Holiness by J. C. Ryle

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ryleHoliness, by Bishop John Charles Ryle, is an enduring classic Christian theological and devotional work. Written as a response to the movement of Keswick Theology sweeping the British Isles in the late 1870s, it offers a thorough grounding in progressive sanctification, while inspiring religious affections at the same time. Ryle’s pastoral heart for his people and the evangelical Church is apparent throughout. He is convicting, yet encouraging; systematic, yet practical in his approach.





This edition of Holiness contains the original twenty papers written by Ryle and his Introduction from the 1879 expanded edition. The first seven chapters are a serious exposition of biblical doctrines related to holiness. Ryle handles these topics in a theological progression, covering “Sin”, “Sanctification”, and “Holiness”. Next Ryle turns to practical applications as he discusses the fight for and cost of pursuing holiness, the ultimate aim of holiness – spiritual growth, and the assurance that a Christian pursuit of holiness produces.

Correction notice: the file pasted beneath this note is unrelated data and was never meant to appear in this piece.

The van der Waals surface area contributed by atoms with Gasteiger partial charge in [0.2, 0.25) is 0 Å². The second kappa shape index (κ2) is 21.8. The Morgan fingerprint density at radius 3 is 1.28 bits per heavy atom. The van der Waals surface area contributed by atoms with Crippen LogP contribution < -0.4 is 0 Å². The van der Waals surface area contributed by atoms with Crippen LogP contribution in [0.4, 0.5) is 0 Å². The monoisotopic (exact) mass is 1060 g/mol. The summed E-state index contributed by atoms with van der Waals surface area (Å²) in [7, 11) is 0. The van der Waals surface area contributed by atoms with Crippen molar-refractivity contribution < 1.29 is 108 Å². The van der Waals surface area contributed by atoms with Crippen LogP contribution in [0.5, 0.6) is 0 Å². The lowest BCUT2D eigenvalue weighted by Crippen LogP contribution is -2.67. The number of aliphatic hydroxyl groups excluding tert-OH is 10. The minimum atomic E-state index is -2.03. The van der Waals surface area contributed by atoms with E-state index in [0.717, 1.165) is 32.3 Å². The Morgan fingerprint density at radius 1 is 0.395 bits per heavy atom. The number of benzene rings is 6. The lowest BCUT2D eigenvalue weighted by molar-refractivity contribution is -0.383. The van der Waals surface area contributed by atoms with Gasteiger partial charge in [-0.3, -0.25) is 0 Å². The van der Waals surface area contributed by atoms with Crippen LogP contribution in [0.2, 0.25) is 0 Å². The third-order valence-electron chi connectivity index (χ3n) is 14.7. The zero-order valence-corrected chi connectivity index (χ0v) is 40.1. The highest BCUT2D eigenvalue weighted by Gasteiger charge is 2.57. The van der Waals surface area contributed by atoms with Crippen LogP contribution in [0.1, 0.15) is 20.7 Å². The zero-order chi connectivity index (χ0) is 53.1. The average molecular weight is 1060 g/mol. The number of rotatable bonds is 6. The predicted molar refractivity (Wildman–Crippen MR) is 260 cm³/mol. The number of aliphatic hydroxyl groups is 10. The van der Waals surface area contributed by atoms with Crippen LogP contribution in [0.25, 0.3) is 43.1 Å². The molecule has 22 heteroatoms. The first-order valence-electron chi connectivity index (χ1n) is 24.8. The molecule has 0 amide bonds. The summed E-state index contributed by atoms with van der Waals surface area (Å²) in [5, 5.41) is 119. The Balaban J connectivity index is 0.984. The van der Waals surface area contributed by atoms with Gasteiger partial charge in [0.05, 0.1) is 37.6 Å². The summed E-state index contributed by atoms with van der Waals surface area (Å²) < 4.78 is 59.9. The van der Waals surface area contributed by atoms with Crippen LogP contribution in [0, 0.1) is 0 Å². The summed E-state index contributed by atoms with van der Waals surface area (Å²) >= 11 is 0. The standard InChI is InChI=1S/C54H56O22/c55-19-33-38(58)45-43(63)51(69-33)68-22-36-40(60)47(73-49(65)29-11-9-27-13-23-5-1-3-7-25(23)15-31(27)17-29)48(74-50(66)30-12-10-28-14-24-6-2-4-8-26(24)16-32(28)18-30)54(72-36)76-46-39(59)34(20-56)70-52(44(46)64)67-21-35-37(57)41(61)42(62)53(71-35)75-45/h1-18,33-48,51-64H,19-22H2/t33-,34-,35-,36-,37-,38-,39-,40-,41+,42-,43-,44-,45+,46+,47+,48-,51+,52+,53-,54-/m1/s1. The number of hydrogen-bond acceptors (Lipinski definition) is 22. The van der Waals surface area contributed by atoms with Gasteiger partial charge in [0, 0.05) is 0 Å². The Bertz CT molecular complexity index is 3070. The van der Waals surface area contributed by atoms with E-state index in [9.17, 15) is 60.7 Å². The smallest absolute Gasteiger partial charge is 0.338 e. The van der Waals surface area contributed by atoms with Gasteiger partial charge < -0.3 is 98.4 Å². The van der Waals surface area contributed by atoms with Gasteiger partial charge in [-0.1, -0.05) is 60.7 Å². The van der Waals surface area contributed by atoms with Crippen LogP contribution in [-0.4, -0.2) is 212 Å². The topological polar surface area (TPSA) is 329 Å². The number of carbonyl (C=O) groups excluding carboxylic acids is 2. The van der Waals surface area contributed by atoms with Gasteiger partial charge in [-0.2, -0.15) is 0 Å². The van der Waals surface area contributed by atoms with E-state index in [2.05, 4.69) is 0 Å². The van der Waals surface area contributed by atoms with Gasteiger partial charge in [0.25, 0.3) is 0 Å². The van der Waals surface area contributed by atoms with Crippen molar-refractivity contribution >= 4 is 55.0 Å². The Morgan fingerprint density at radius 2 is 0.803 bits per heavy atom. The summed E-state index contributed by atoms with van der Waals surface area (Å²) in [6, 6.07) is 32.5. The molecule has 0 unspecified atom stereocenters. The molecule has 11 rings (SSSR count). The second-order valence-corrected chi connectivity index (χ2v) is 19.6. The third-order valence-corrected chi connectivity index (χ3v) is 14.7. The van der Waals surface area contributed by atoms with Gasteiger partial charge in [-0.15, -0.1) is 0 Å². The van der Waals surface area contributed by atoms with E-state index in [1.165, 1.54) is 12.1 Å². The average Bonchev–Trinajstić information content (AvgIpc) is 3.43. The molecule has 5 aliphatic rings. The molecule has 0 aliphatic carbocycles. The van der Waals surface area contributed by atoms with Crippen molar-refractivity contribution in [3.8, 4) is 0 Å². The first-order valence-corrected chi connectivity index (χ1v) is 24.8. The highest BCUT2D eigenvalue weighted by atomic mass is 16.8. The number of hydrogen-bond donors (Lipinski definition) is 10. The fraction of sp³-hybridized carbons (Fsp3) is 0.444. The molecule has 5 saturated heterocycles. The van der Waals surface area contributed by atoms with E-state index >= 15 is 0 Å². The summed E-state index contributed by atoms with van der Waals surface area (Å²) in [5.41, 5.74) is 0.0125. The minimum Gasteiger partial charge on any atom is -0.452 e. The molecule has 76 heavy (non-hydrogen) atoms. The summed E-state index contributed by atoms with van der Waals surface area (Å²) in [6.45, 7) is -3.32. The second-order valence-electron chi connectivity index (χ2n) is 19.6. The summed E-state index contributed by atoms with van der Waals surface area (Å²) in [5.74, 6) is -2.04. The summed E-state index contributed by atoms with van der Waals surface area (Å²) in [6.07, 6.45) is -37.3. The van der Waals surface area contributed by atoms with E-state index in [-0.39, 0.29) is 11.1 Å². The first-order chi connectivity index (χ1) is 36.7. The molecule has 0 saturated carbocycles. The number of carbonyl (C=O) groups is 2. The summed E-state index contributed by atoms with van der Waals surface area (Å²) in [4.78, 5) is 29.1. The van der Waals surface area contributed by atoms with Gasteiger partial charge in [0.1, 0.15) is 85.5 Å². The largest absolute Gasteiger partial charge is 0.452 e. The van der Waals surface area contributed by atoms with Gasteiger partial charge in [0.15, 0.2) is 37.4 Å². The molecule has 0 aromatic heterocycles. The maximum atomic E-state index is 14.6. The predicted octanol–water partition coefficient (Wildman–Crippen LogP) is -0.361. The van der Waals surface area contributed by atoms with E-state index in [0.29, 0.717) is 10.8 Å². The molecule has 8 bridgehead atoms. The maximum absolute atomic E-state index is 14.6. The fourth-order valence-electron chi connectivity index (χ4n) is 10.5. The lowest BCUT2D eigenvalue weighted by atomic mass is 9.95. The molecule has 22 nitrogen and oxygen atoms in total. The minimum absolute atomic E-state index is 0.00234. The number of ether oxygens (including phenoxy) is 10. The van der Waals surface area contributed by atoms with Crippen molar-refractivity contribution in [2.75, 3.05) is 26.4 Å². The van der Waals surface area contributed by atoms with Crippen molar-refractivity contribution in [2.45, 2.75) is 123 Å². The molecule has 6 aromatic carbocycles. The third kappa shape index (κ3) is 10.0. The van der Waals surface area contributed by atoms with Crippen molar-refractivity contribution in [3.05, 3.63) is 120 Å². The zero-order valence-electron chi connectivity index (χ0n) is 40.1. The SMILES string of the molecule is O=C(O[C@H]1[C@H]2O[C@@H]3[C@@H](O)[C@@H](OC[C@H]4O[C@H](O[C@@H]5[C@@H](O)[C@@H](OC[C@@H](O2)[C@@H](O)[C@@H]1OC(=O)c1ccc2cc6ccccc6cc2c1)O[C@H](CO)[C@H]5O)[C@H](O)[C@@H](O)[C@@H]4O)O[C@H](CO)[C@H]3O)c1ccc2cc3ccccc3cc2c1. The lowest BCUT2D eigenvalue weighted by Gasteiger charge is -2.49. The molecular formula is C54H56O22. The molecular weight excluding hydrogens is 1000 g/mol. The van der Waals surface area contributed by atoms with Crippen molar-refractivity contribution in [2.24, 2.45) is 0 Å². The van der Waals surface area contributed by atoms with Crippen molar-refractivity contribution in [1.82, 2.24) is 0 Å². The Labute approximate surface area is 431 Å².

The remainder of the book is comprised of a collection of sermons that extend and apply the principles of holiness. In chapter 8, we are introduced to the example of Moses. Next a pair of negative examples are offered: Lot and Lot’s wife demonstrate the dangers of failure to pursue holiness. Ryle’s sermons on the penitent thief (“Christ’s Greatest Trophy”) and the example of Christ stilling the storm (“The Rule of the Waves”) point us to the power of Christ to impart holiness and His example of holiness in both His humanity and deity.

In the final section (chapters 15-20), Ryle shifts his emphasis to the church. He begins with a discussion of Christ’s founding of the church (“The Church Which Christ Builds”). He skillfully applies the warnings to the seven churches in Revelation to today’s visible church. He turns to individual Christians and calls upon them to love Christ and find their spiritual satisfaction and unsearchable riches in Him. Finally, Ryle looks to the future of the church and calls for a return to and firm stand upon holiness – both doctrinally and devotionally. Although the times have changed since then, Ryle’s call is as relevant today as it has ever been.

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